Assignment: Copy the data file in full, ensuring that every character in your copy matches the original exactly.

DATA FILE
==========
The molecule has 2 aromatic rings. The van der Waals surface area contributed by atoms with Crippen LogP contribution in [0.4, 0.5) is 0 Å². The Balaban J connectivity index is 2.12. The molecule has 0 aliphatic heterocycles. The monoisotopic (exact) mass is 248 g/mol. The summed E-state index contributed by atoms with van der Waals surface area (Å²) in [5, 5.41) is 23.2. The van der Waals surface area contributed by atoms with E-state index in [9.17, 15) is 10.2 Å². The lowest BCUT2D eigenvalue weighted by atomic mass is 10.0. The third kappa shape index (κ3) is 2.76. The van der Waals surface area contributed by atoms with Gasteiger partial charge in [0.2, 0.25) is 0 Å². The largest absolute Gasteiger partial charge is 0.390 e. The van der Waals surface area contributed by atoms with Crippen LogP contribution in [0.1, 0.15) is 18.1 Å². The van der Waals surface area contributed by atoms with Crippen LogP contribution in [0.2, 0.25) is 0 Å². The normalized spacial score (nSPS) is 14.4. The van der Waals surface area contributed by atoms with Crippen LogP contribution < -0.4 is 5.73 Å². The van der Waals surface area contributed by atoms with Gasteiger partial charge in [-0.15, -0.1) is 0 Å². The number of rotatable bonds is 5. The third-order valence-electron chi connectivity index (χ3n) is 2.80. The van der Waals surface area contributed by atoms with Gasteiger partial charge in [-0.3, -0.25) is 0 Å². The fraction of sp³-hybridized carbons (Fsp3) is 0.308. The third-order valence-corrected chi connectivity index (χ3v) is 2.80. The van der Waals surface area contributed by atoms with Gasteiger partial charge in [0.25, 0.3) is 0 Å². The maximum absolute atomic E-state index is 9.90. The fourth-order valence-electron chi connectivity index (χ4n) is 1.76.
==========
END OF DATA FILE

The molecule has 2 aromatic rings. The van der Waals surface area contributed by atoms with Crippen LogP contribution in [0.4, 0.5) is 0 Å². The Balaban J connectivity index is 2.12. The molecule has 0 aliphatic heterocycles. The monoisotopic (exact) mass is 248 g/mol. The summed E-state index contributed by atoms with van der Waals surface area (Å²) in [5, 5.41) is 23.2. The van der Waals surface area contributed by atoms with E-state index in [9.17, 15) is 10.2 Å². The lowest BCUT2D eigenvalue weighted by atomic mass is 10.0. The third kappa shape index (κ3) is 2.76. The van der Waals surface area contributed by atoms with Gasteiger partial charge in [0.2, 0.25) is 0 Å². The largest absolute Gasteiger partial charge is 0.390 e. The van der Waals surface area contributed by atoms with Crippen LogP contribution in [0.1, 0.15) is 18.1 Å². The van der Waals surface area contributed by atoms with Crippen LogP contribution in [0.2, 0.25) is 0 Å². The normalized spacial score (nSPS) is 14.4. The van der Waals surface area contributed by atoms with Crippen LogP contribution < -0.4 is 5.73 Å². The van der Waals surface area contributed by atoms with Gasteiger partial charge in [-0.15, -0.1) is 0 Å². The number of rotatable bonds is 5. The third-order valence-electron chi connectivity index (χ3n) is 2.80. The van der Waals surface area contributed by atoms with Gasteiger partial charge in [-0.3, -0.25) is 0 Å². The fraction of sp³-hybridized carbons (Fsp3) is 0.308. The third-order valence-corrected chi connectivity index (χ3v) is 2.80. The van der Waals surface area contributed by atoms with Gasteiger partial charge in [0.25, 0.3) is 0 Å². The maximum absolute atomic E-state index is 9.90. The fourth-order valence-electron chi connectivity index (χ4n) is 1.76.